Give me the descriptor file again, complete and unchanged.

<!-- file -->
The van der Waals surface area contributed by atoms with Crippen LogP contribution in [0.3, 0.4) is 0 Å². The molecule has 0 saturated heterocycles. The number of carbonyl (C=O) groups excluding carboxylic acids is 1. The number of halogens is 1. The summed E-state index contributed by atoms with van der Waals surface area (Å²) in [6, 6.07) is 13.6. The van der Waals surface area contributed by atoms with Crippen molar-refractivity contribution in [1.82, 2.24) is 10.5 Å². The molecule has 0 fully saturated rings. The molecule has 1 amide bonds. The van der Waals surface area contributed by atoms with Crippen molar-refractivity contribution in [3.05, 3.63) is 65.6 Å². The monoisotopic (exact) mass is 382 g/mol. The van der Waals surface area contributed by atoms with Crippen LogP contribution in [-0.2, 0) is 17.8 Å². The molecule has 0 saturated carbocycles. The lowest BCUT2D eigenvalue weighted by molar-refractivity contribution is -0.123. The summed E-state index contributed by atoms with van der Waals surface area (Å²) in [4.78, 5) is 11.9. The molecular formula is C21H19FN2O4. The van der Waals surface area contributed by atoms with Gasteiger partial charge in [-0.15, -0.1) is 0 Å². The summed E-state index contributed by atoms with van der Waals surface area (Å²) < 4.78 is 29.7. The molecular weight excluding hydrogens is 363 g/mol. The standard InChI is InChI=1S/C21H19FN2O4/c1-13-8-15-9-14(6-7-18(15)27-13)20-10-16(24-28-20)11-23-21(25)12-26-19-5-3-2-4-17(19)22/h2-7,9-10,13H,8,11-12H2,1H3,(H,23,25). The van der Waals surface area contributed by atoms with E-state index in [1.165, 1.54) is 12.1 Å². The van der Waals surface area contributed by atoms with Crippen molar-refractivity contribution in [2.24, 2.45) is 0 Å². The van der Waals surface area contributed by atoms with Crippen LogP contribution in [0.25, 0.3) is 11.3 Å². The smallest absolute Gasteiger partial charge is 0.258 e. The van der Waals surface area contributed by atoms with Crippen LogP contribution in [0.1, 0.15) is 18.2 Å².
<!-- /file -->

The van der Waals surface area contributed by atoms with Crippen LogP contribution in [0.3, 0.4) is 0 Å². The molecule has 0 saturated heterocycles. The number of carbonyl (C=O) groups excluding carboxylic acids is 1. The number of halogens is 1. The summed E-state index contributed by atoms with van der Waals surface area (Å²) in [6, 6.07) is 13.6. The van der Waals surface area contributed by atoms with Crippen molar-refractivity contribution in [1.82, 2.24) is 10.5 Å². The molecule has 0 fully saturated rings. The molecule has 1 amide bonds. The van der Waals surface area contributed by atoms with Crippen molar-refractivity contribution in [3.05, 3.63) is 65.6 Å². The monoisotopic (exact) mass is 382 g/mol. The van der Waals surface area contributed by atoms with Crippen LogP contribution in [-0.2, 0) is 17.8 Å². The molecule has 0 saturated carbocycles. The lowest BCUT2D eigenvalue weighted by molar-refractivity contribution is -0.123. The summed E-state index contributed by atoms with van der Waals surface area (Å²) in [4.78, 5) is 11.9. The molecular formula is C21H19FN2O4. The van der Waals surface area contributed by atoms with Gasteiger partial charge in [-0.15, -0.1) is 0 Å². The summed E-state index contributed by atoms with van der Waals surface area (Å²) < 4.78 is 29.7. The molecular weight excluding hydrogens is 363 g/mol. The standard InChI is InChI=1S/C21H19FN2O4/c1-13-8-15-9-14(6-7-18(15)27-13)20-10-16(24-28-20)11-23-21(25)12-26-19-5-3-2-4-17(19)22/h2-7,9-10,13H,8,11-12H2,1H3,(H,23,25). The van der Waals surface area contributed by atoms with E-state index in [1.165, 1.54) is 12.1 Å². The van der Waals surface area contributed by atoms with Crippen molar-refractivity contribution in [2.24, 2.45) is 0 Å². The van der Waals surface area contributed by atoms with Crippen LogP contribution in [0.25, 0.3) is 11.3 Å². The smallest absolute Gasteiger partial charge is 0.258 e. The van der Waals surface area contributed by atoms with Crippen LogP contribution in [0.1, 0.15) is 18.2 Å².